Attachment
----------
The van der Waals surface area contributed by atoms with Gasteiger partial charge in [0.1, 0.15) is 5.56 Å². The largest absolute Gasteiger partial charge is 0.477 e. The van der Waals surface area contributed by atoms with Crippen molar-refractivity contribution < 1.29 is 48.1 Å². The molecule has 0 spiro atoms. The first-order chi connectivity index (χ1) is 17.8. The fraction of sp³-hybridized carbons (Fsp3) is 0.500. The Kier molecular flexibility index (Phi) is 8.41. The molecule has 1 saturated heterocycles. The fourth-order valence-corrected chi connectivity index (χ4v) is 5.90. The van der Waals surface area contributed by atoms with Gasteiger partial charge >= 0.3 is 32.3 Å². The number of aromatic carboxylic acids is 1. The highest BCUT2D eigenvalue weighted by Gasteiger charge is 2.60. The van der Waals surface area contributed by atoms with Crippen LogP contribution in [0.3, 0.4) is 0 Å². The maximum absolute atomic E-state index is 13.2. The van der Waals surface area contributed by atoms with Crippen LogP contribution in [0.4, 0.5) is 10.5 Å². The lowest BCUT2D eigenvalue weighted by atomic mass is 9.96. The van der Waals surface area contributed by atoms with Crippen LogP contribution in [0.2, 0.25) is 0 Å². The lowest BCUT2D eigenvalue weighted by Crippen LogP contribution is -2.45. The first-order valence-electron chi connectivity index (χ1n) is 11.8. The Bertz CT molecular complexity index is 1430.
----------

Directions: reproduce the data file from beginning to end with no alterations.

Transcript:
The van der Waals surface area contributed by atoms with Gasteiger partial charge in [0.1, 0.15) is 5.56 Å². The largest absolute Gasteiger partial charge is 0.477 e. The van der Waals surface area contributed by atoms with Crippen molar-refractivity contribution < 1.29 is 48.1 Å². The molecule has 0 spiro atoms. The first-order chi connectivity index (χ1) is 17.8. The fraction of sp³-hybridized carbons (Fsp3) is 0.500. The Kier molecular flexibility index (Phi) is 8.41. The molecule has 1 saturated heterocycles. The fourth-order valence-corrected chi connectivity index (χ4v) is 5.90. The van der Waals surface area contributed by atoms with Gasteiger partial charge >= 0.3 is 32.3 Å². The number of aromatic carboxylic acids is 1. The highest BCUT2D eigenvalue weighted by Gasteiger charge is 2.60. The van der Waals surface area contributed by atoms with Crippen LogP contribution in [0.3, 0.4) is 0 Å². The maximum absolute atomic E-state index is 13.2. The van der Waals surface area contributed by atoms with Crippen LogP contribution in [0.4, 0.5) is 10.5 Å². The lowest BCUT2D eigenvalue weighted by atomic mass is 9.96. The van der Waals surface area contributed by atoms with Crippen LogP contribution in [0.2, 0.25) is 0 Å². The lowest BCUT2D eigenvalue weighted by Crippen LogP contribution is -2.45. The first-order valence-electron chi connectivity index (χ1n) is 11.8. The Bertz CT molecular complexity index is 1430.